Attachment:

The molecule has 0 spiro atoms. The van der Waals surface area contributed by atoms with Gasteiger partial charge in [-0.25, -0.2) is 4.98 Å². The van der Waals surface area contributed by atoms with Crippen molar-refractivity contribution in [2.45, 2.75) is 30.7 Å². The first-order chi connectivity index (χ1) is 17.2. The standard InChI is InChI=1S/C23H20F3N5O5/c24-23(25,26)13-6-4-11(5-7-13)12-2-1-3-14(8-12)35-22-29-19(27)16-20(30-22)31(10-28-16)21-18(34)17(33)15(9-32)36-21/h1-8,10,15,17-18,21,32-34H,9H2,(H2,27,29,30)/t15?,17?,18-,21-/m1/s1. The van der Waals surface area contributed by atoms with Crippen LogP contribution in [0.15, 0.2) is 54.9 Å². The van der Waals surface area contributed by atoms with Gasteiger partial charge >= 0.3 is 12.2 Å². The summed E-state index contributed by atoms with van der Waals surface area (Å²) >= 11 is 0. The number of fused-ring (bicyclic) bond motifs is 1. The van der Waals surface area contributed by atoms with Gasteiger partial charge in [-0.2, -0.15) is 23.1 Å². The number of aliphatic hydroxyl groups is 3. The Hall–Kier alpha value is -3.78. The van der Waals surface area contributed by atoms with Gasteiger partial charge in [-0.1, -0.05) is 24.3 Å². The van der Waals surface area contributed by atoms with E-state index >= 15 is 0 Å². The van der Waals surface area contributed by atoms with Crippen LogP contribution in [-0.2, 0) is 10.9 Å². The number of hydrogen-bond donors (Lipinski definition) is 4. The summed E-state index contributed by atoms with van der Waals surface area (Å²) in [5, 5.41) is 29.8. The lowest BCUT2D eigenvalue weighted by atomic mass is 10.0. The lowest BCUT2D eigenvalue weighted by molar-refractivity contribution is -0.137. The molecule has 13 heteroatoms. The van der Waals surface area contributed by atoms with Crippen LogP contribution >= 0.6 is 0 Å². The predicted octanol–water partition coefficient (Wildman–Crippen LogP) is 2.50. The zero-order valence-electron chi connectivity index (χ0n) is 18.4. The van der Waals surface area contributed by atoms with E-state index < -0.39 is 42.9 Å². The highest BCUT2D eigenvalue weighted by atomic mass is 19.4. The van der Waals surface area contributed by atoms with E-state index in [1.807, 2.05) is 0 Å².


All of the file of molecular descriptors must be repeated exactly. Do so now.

The molecule has 0 spiro atoms. The van der Waals surface area contributed by atoms with Gasteiger partial charge in [-0.25, -0.2) is 4.98 Å². The van der Waals surface area contributed by atoms with Crippen molar-refractivity contribution in [2.45, 2.75) is 30.7 Å². The first-order chi connectivity index (χ1) is 17.2. The standard InChI is InChI=1S/C23H20F3N5O5/c24-23(25,26)13-6-4-11(5-7-13)12-2-1-3-14(8-12)35-22-29-19(27)16-20(30-22)31(10-28-16)21-18(34)17(33)15(9-32)36-21/h1-8,10,15,17-18,21,32-34H,9H2,(H2,27,29,30)/t15?,17?,18-,21-/m1/s1. The van der Waals surface area contributed by atoms with Crippen LogP contribution in [0.15, 0.2) is 54.9 Å². The van der Waals surface area contributed by atoms with Gasteiger partial charge >= 0.3 is 12.2 Å². The summed E-state index contributed by atoms with van der Waals surface area (Å²) >= 11 is 0. The number of fused-ring (bicyclic) bond motifs is 1. The van der Waals surface area contributed by atoms with Gasteiger partial charge in [-0.2, -0.15) is 23.1 Å². The number of aliphatic hydroxyl groups is 3. The Hall–Kier alpha value is -3.78. The van der Waals surface area contributed by atoms with Gasteiger partial charge in [-0.1, -0.05) is 24.3 Å². The van der Waals surface area contributed by atoms with E-state index >= 15 is 0 Å². The van der Waals surface area contributed by atoms with Crippen LogP contribution in [-0.2, 0) is 10.9 Å². The number of hydrogen-bond donors (Lipinski definition) is 4. The summed E-state index contributed by atoms with van der Waals surface area (Å²) in [5, 5.41) is 29.8. The lowest BCUT2D eigenvalue weighted by atomic mass is 10.0. The lowest BCUT2D eigenvalue weighted by molar-refractivity contribution is -0.137. The molecule has 13 heteroatoms. The van der Waals surface area contributed by atoms with Crippen LogP contribution >= 0.6 is 0 Å². The predicted octanol–water partition coefficient (Wildman–Crippen LogP) is 2.50. The zero-order valence-electron chi connectivity index (χ0n) is 18.4. The van der Waals surface area contributed by atoms with E-state index < -0.39 is 42.9 Å². The highest BCUT2D eigenvalue weighted by atomic mass is 19.4. The van der Waals surface area contributed by atoms with E-state index in [1.807, 2.05) is 0 Å².